Labor Day, always the first Monday in September, was created by and for the labor movement. It is dedicated to the social and economic achievements of American workers. It celebrates the contributions workers have made to the strength, prosperity and well being of our country. The first years it was celebrated was in 1885 and 1886. The first state bill was introduced in New York legislature, but the first to be passed was in Oregon on February 21, 1887. Colorado, Massachusetts, New Jersey and New York followed behind quickly creating the Labor day holiday. By 1894 4 other states Connecticut, Nebraska, and Pennsylvania had joined in the chime. By June 28, 1894 congress passed an act making the first Monday in September of each year a legal holiday.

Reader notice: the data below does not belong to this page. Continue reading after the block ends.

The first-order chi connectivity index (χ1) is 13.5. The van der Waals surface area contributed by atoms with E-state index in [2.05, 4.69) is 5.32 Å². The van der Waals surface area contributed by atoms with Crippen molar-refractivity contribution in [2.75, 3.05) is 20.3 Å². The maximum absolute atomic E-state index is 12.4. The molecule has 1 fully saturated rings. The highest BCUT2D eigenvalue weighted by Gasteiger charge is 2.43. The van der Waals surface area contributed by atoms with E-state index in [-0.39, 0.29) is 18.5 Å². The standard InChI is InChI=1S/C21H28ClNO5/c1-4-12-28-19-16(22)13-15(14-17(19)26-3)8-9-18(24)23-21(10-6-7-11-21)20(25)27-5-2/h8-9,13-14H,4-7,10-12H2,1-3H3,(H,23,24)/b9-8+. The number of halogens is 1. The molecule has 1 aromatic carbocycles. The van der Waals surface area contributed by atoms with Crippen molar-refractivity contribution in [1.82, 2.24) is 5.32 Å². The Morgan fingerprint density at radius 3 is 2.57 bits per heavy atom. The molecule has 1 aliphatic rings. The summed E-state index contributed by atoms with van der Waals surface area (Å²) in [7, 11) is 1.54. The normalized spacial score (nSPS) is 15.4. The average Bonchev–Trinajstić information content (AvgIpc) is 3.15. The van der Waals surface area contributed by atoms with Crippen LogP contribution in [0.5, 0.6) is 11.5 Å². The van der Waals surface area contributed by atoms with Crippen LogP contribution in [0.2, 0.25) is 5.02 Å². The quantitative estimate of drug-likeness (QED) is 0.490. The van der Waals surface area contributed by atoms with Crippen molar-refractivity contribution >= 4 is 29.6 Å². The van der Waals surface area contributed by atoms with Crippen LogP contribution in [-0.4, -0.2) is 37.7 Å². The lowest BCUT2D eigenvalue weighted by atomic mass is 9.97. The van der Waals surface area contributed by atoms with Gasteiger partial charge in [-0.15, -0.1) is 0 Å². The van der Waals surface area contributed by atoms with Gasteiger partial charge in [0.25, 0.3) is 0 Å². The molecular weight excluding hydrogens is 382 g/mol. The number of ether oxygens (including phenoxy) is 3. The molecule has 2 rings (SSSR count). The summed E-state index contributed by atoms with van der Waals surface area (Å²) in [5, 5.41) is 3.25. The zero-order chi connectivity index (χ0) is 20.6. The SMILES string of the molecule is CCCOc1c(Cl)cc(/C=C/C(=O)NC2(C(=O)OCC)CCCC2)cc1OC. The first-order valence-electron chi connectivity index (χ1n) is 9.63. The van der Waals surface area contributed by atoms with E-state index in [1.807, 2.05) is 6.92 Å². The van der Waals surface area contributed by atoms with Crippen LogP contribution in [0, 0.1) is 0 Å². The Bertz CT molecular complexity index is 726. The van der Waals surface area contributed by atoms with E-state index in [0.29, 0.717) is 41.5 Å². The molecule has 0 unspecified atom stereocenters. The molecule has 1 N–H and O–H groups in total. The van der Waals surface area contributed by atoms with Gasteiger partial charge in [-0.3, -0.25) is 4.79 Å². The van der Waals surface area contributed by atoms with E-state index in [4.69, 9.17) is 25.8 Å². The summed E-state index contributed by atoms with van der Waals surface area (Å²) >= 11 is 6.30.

Labor Day. The first governmental recognition came through municipal ordinances passed during 1885 and 1886. From these, a movement developed to secure state legislation. The first state bill was introduced into the New York legislature, but the first to become law was passed by Oregon on February 21, 1887. During the year four more states — Colorado, Massachusetts, New Jersey, and New York — created the Labor Day holiday by legislative enactment. By the end of the decade Connecticut, Nebraska, and Pennsylvania had followed suit. By 1894, 23 other states had adopted the holiday in honor of workers, and on June 28 of that year, Congress passed an act making the first Monday in September of each year a legal holiday in the District of Columbia and the territories.
source Department of Labor